Area Forecast Discussion
Issued by NWS Blacksburg, VA

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016 FXUS61 KRNK 221737 AFDRNK Area Forecast Discussion National Weather Service Blacksburg VA 1237 PM EST Wed Feb 22 2017 .SYNOPSIS... Low pressure over the northern plains this morning will east across the Great Lakes into New England through Thursday while a low over the Gulf of Mexico will move across Florida. A strong low forming in the central plains tonight and Thursday will move northeast through the end of the week, pushing a warm front into the Ohio Valley by Friday and an intense cold front across the eastern United States on Saturday. High pressure will follow the cold front for Sunday and Monday. && .NEAR TERM /THROUGH TONIGHT/... As of 1005 AM EST Wednesday... Band of rain lined up from the Tennessee Valley into Virginia this morning sets up well with the latest RAP13 and HRRR. As such adjusted pops a little higher in the southwest Virginia area, northeastward toward Lynchburg, VA. As we head into the afternoon, models showing less convergence in the piedmont so expect less coverage of rain, while the mountains, especially south of I-81 into the NC mountains stay more in the rain, eventually becoming less numerous after 3pm. Temperatures running about 2-5 degrees cooler than previous forecast. Not expecting any sunshine today, and think temps will be cooler, so adjusted down the highs about 1-3 degrees. Still for late February will be running about 5 to 10 degrees above normal. Previous discussion from early morning... Area radars showed a band of rain from northern Virginia into south central Kentucky early this morning. This band will move slowly southeast today with the southern edge reaching the Virginia/North Carolina border by 21Z/4PM. some isentropic lift and a weak short wave will also generate light rain from the southern Appalachians into the foothills of Virginia. Have increased the probability of precipitation across the region today. Also expecting fog along the Blue Ridge and into the eastern foothills tonight and cloud bases lower. At the surface a low over the northern Gulf of Mexico will track across the Gulf then southern Florida today and tonight. This will keep the best inflow of moisture off the Atlantic from North Carolina to Georgia. Models still showed light southeast wind from the surface through roughly 900MB but as a weak high forms over the Mid Atlantic region tonight wind speeds stay light. But enough easterly component to the surface and low level winds plus light precipitation to develop a shallow in-situ wedge today. Have trimmed maximum temperatures up to 5 degrees today, staying below guidance at some locations, since little to no sunshine expected. Coverage of precipitation will diminish tonight but clouds and fog will remain. Stayed close to cooler guidance for overnight lows. && .SHORT TERM /THURSDAY THROUGH FRIDAY NIGHT/... As of 350 AM EST Wednesday... High pressure off the North Carolina coast will continue to move east into the Atlantic ocean through Friday night. The general prevailing flow across much of the region will be south to southwest on the west side of this high. An upper level disturbance will move northeast out of the Ohio valley and reach New England by Thursday night. Low level moisture will advect into our area and result in plenty of clouds and patchy light rain in areas primarily along the crest of the Blue Ridge. A warm front will lift north across the region Thursday into Thursday night. This will create scattered showers Thursday afternoon into Thursday night. There is enough surface based instability as seen in forecasted Lifted index to support some isolated thunderstorms across parts of southeast West Virginia, south into the Northern Mountains of North Carolina. High temperatures on Thursday will range from the upper 50s n the mountains to the lower 70s in the Piedmont. Expect some patchy precipitation associated with the front Thursday evening into Thursday night. Then, by early Friday morning, we expect only some limited light rain near the crest of the Blue Ridge as southerly flow yield some light upslope precipitation in this area. Low temperature Thursday night will vary from the mid 40s in the mountains to the lower 50s in the Piedmont. Despite considerable clouds on Friday, it will be mild with readings from the mid 60s in the mountains to the mid 70s in the Piedmont. Elected to keep isolated showers along the Blue Ridge mountains Friday. For Friday night, a strong cold front will approach the area from the west. Timing of front looked a little slower on this morning 00z run vs the 12z run. Very strong southerly winds are progged to increase in advance of this cold front. The potential for showers will be on the increase through the night, especially across western sections of the region. There appears to be enough instability for isolated to scattered thunderstorms in the west. The Day 3 convective outlook has highlighted a thunderstorm potential into western portions of forecast area. Low temperatures Friday night will range from the mid 40s in the mountains to the mid 50s in the piedmont. && .LONG TERM /SATURDAY THROUGH TUESDAY/... As of 350 AM EST Wednesday... A strong cold front will cross the area on Saturday. Anticipate a distinct line or area of showers to cross the region during the course of the day, with coverage greatest across the northern third of the region. Surface based instability may be great enough in the afternoon for some isolated thunderstorms generally along and east of a line from Danbury, NC to Bedford, VA. Colder air will move into the area Saturday night. Gusty northwest flow behind the cold front will help maintain isolated showers across parts of southeast West Virginia that will transition to isolated snow showers by late Saturday night. For Sunday, our pattern transition to zonal flow aloft with surface high pressure providing dry weather to the region. The GFS is more robust with upslope for Saturday night into Sunday, while ECMWF is drier with high pressure building in. Will hold on to continuity with snow showers Saturday night, followed by high pressure on Sunday. Sunday night into Monday, a weak disturbance within this flow is expected to bring isolated to scattered showers to the far western parts of the area. Monday night into Tuesday, southwest flow increases across the area in advance of a developing upper level trough. Look for a warm front to develop over the region and move northward. Anticipate cloud cover and patchy light rain to develop across the region, and be concentrated the greatest across the northern sections of the area, nearest the warm front. Wednesday looked unsettled with scattered showers continuing into Wednesday night. Temperatures will still be some ten to twenty degrees above normal on Saturday, but trend to near normal by Sunday behind the cold front. Temperatures will slowly moderate Monday into Wednesday to reading about ten degrees above normal. && .AVIATION /18Z WEDNESDAY THROUGH MONDAY/...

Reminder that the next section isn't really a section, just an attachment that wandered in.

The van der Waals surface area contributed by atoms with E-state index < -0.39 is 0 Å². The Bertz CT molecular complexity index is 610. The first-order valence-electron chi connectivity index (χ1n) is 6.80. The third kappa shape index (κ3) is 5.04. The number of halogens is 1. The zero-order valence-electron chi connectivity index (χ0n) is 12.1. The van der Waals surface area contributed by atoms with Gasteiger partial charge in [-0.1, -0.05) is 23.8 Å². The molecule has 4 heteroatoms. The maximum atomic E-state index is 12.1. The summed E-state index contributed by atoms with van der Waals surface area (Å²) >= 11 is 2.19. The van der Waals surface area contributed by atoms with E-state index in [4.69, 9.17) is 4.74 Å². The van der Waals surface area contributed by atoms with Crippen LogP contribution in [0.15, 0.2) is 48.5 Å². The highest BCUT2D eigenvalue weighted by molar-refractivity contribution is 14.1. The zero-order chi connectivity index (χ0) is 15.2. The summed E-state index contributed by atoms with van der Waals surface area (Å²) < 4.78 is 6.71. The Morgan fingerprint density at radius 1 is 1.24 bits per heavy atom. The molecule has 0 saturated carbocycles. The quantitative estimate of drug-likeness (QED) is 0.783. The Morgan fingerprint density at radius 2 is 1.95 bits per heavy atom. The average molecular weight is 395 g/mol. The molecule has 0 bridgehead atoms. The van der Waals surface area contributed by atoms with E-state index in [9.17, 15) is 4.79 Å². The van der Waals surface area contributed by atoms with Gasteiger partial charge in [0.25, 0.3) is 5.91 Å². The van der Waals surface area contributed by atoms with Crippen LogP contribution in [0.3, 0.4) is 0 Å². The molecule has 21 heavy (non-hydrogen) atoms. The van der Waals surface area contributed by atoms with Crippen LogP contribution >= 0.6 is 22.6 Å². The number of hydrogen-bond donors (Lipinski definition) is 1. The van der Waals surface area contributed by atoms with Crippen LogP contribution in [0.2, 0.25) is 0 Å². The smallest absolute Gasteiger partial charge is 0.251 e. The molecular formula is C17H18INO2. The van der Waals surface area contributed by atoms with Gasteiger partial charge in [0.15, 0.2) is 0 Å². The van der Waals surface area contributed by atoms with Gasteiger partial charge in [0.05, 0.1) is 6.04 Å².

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As of 1225 PM EST Wednesday... Been dealing with variably changing aviation categories, with in-situ wedge in place along with patchy rain/drizzle and fog. At this forecast, the confidence stays below medium on the ever changing cigs. Am confident enough over the eastern taf sites including BCB/ROA to bring cigs to MVFR to low end VFR at times through this evening, with vsbys staying mainly 3sm or higher with rain. Further west will see MVFR for most of the afternoon, though some breaks in the low clouds occurs enough to have VFR at times. As we head through the overnight, model forecast soundings suggest fog and/or low cigs. Will hit the fog harder in the east with IFR occurring after 06z, with MVFR cigs. Across the mountains will go more IFR cigs and vsbys. Even LIFR fog/stratus may occur late in the BCB-BLF-LWB area. The shallow stable layer erodes as we head past 12-14z, such that cigs/vsbys should improve, especially east of the mountains. Some slower improvement at LWB so keeping them MVFR between 15-18z Thu. Extended Aviation Discussion... Thursday afternoon should see mainly VFR except possible MVFR at BLF/LWB as showers approach. Thursday night-Friday, we will be well into the warm sector with VFR conditions and much above normal temperatures. Surface wind gusts of 20 to 30 kts possible across the higher terrain. Band of showers and isolated thunderstorms with MVFR conditions arrive late Friday night into early Saturday along and ahead of a strong cold front. Drier weather and increasing northwest winds follow behind the front on Saturday afternoon through Sunday. Approach of another front Monday will provide increasing clouds and possibly showers and MVFR cigs to BLF/LWB late in the day.
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&& .RNK WATCHES/WARNINGS/ADVISORIES... VA...None. NC...None. WV...None. && $$ SYNOPSIS...AMS NEAR TERM...AMS/WP SHORT TERM...KK LONG TERM...DS/KK AVIATION...AMS/WP